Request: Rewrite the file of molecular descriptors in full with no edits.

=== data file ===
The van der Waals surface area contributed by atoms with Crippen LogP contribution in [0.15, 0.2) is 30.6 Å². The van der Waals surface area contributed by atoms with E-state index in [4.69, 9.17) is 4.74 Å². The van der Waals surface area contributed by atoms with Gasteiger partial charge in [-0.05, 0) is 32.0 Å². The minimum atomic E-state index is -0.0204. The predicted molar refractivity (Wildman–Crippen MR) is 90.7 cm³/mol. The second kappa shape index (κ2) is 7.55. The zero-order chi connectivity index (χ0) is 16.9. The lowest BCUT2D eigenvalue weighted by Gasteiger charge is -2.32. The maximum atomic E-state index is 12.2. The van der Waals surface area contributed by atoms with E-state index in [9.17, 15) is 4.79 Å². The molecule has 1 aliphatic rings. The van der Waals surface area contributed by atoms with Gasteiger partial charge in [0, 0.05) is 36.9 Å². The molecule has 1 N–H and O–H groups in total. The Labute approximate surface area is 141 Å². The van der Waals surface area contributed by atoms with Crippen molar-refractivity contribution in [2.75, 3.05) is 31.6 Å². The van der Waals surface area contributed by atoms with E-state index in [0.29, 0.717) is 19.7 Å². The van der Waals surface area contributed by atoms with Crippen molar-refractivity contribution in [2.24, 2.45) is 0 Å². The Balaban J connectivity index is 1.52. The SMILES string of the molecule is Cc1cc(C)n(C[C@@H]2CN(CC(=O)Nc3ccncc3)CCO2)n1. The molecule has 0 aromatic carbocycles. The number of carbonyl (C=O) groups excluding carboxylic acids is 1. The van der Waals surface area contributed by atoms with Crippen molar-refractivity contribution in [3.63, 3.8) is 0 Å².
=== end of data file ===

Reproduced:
The van der Waals surface area contributed by atoms with Crippen LogP contribution in [0.15, 0.2) is 30.6 Å². The van der Waals surface area contributed by atoms with E-state index in [4.69, 9.17) is 4.74 Å². The van der Waals surface area contributed by atoms with Gasteiger partial charge in [-0.05, 0) is 32.0 Å². The minimum atomic E-state index is -0.0204. The predicted molar refractivity (Wildman–Crippen MR) is 90.7 cm³/mol. The second kappa shape index (κ2) is 7.55. The zero-order chi connectivity index (χ0) is 16.9. The lowest BCUT2D eigenvalue weighted by Gasteiger charge is -2.32. The maximum atomic E-state index is 12.2. The van der Waals surface area contributed by atoms with E-state index in [9.17, 15) is 4.79 Å². The molecule has 1 aliphatic rings. The van der Waals surface area contributed by atoms with Gasteiger partial charge in [0, 0.05) is 36.9 Å². The molecule has 1 N–H and O–H groups in total. The Labute approximate surface area is 141 Å². The van der Waals surface area contributed by atoms with Crippen molar-refractivity contribution in [2.75, 3.05) is 31.6 Å². The van der Waals surface area contributed by atoms with E-state index in [0.29, 0.717) is 19.7 Å². The van der Waals surface area contributed by atoms with Crippen molar-refractivity contribution in [2.24, 2.45) is 0 Å². The Balaban J connectivity index is 1.52. The SMILES string of the molecule is Cc1cc(C)n(C[C@@H]2CN(CC(=O)Nc3ccncc3)CCO2)n1. The molecule has 0 aromatic carbocycles. The number of carbonyl (C=O) groups excluding carboxylic acids is 1. The van der Waals surface area contributed by atoms with Crippen molar-refractivity contribution in [3.63, 3.8) is 0 Å².